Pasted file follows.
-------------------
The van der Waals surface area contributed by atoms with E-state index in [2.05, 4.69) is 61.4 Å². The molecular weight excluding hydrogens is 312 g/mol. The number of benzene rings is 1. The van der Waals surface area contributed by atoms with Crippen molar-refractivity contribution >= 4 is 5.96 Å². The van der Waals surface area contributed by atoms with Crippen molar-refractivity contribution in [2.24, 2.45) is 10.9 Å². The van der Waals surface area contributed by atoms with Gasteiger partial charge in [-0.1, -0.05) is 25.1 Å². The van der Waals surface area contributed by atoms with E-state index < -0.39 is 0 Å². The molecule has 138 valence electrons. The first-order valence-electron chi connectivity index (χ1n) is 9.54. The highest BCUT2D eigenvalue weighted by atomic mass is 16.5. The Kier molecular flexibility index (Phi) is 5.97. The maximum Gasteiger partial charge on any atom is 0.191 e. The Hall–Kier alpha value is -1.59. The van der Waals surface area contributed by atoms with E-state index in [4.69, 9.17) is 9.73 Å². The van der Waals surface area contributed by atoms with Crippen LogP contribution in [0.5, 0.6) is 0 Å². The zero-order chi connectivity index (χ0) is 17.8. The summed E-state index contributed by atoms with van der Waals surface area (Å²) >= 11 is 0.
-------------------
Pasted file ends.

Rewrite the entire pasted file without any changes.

The van der Waals surface area contributed by atoms with E-state index in [2.05, 4.69) is 61.4 Å². The molecular weight excluding hydrogens is 312 g/mol. The number of benzene rings is 1. The van der Waals surface area contributed by atoms with Crippen molar-refractivity contribution >= 4 is 5.96 Å². The van der Waals surface area contributed by atoms with Crippen molar-refractivity contribution in [2.24, 2.45) is 10.9 Å². The van der Waals surface area contributed by atoms with Gasteiger partial charge in [-0.1, -0.05) is 25.1 Å². The van der Waals surface area contributed by atoms with E-state index < -0.39 is 0 Å². The molecule has 138 valence electrons. The first-order valence-electron chi connectivity index (χ1n) is 9.54. The highest BCUT2D eigenvalue weighted by atomic mass is 16.5. The Kier molecular flexibility index (Phi) is 5.97. The maximum Gasteiger partial charge on any atom is 0.191 e. The Hall–Kier alpha value is -1.59. The van der Waals surface area contributed by atoms with E-state index in [4.69, 9.17) is 9.73 Å². The van der Waals surface area contributed by atoms with Crippen LogP contribution in [0.5, 0.6) is 0 Å². The zero-order chi connectivity index (χ0) is 17.8. The summed E-state index contributed by atoms with van der Waals surface area (Å²) >= 11 is 0.